J&K sought removal of the AFSPA twice

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New Delhi: The National Conference-led Jammu and Kashmir government had sought the removal of the Armed Forces Special Powers Act on two occasions, the NDA government informed the Rajya Sabha on Wednesday. Nagaland too had demanded its withdrawal, it said.
Minister of State for Home Affairs Kiren Rijiju, in a written reply, said: “The J&K government wanted phased withdrawal of the Act from the State in years 2011 and 2013.”
He said AFSPA was currently operational in Assam, Nagaland, Manipur (excluding Imphal Municipal Area), Tirap, Changlang and Longding districts of Arunachal Pradesh, 16 police station areas bordering Assam, a 20 km wide belt bordering Assam in Meghalaya and Anantnag, Baramula, Badgam, Kupwara, Pulwama, Srinagar, Jammu, Kathua, Udampur, Poonch, Rajouri and Doda districts in J&K.
“In May 2015, the State of Nagaland did not support extension of AFSPA to the State,” he said. “AFSPA, 1958, has been withdrawn from the areas falling in the jurisdiction of 30 Police Stations of the Tripura State by the State Government of Tripura vide its notification dated 27.05.2015. The Union gov is committed to dealing with law and order and security situation with minimum use of force or special powers,” the Minister said.

Disturbed Areas Act (DAA) and AFSPA in Kashmir
The Act was born during Governor’s Rule in 1990 as ‘Governor’s Act No. 12’. In 1992, it was replaced by the J&K Disturbed Areas Act. It was not referred to Parliament’s Consultative Committee on J&K Legislation because of “the urgency of the matter”.
The state government could declare the “whole or any part… of J&K” as a “disturbed area”, in which any magistrate or police officer of the rank of S-I or Head Constable (of Armed Police) or above could “fire upon, or otherwise use force, even to the causing of death, against any person who is indulging in any act which may result in serious breach of public order”. J&K Police could destroy any building they thought was being used, or could be used to carry out attacks. 
The Act made police immune from prosecution without prior sanction from the state government. Why did it lapse? In 1997, when Farooq Abdullah was chief minister, the legislative Assembly ratified the law for one year. 
But in October 1998, it was allowed to lapse in response to a huge wave of resentment against the misuse of its draconian provisions, especially in Kashmir, where police and armed forces were repeatedly accused of fake encounters, custodial killings and enforced disappearances.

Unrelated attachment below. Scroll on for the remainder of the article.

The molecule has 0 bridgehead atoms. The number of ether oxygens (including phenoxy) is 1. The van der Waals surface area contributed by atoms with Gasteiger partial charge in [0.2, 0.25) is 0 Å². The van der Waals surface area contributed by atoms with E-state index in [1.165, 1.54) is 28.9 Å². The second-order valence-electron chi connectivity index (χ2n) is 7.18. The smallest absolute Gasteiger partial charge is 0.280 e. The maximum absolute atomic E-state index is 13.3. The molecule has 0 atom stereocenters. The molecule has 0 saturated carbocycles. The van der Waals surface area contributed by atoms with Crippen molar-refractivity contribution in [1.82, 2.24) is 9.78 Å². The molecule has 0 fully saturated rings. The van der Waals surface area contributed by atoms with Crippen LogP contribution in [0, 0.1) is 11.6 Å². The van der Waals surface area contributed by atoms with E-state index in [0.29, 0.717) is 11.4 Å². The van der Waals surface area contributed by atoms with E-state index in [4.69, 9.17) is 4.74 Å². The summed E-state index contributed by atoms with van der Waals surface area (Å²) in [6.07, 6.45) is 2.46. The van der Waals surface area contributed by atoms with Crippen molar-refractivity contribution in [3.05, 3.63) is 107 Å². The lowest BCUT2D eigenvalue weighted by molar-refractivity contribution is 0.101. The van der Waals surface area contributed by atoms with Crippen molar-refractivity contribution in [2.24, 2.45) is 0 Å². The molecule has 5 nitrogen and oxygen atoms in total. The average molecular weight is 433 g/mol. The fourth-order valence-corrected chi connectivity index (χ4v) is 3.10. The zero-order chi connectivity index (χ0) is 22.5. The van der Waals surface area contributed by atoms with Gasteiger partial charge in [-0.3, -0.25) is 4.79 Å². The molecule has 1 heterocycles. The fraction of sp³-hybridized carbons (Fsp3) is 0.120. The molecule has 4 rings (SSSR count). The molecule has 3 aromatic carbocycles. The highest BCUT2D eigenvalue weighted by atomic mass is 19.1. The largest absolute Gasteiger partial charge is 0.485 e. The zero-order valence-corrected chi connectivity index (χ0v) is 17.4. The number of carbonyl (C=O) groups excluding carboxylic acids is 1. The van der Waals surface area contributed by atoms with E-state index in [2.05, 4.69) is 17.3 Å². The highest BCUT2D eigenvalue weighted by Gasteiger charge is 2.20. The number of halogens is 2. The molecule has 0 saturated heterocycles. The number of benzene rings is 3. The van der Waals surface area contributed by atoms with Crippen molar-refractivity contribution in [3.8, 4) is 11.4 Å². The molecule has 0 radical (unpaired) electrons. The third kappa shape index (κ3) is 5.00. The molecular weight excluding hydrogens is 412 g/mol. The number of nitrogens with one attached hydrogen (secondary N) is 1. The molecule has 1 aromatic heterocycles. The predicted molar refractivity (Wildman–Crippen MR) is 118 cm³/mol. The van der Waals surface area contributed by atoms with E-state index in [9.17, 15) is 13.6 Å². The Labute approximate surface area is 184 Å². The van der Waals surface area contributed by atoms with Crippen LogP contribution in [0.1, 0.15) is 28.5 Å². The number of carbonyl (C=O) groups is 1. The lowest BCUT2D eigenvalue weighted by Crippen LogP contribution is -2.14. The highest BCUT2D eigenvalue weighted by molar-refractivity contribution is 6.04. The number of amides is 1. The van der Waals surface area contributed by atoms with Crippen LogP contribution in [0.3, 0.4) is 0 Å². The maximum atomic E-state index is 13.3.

AFSPA was enacted by Parliament on September 11, 1958. It was first implemented in the Northeast, and then in Punjab. 
In September 1990, Parliament passed the Armed Forces (Jammu and Kashmir) Special Powers Act, which was “deemed to have come into force” retrospectively from July 5, 1990. When is AFSPA applicable? Only after an area has been declared “disturbed”. 
The power to declare a territory “disturbed” initially lay with the states, but passed to the Centre in 1972. Section 3 of AFSPA (in J&K) says that an area can be declared disturbed if it is the “opinion of the Governor of the state or the central government” which “makes the use of armed forces in aid of the civil power necessary”. 
The “armed forces” may shoot to kill or destroy a building on mere suspicion. A non-commissioned officer or anyone of equivalent rank and above may use force based on opinion and suspicion, to arrest without warrant, or to kill. 
He can fire at anyone carrying anything that may be used as a weapon, with only “such due warning as he may consider necessary”. Once AFSPA is implemented, “no prosecution… shall be instituted except with the previous sanction of the central government, in respect of anything done or purported to be done” under this Act. 
The J&K government has two ways to declare an area “disturbed”. It could enact the DAA, or it could issue a notification under Section 3 of AFSPA. 
In November 1997, the Supreme Court, while upholding the constitutional validity of AFSPA, said that “Section 3… does not confer an arbitrary or unguided power to declare an area as a ‘disturbed area’, and that “a declaration under Section 3 has to be for a limited duration and there should be periodic review of the declaration before the expiry of six months”. 

 

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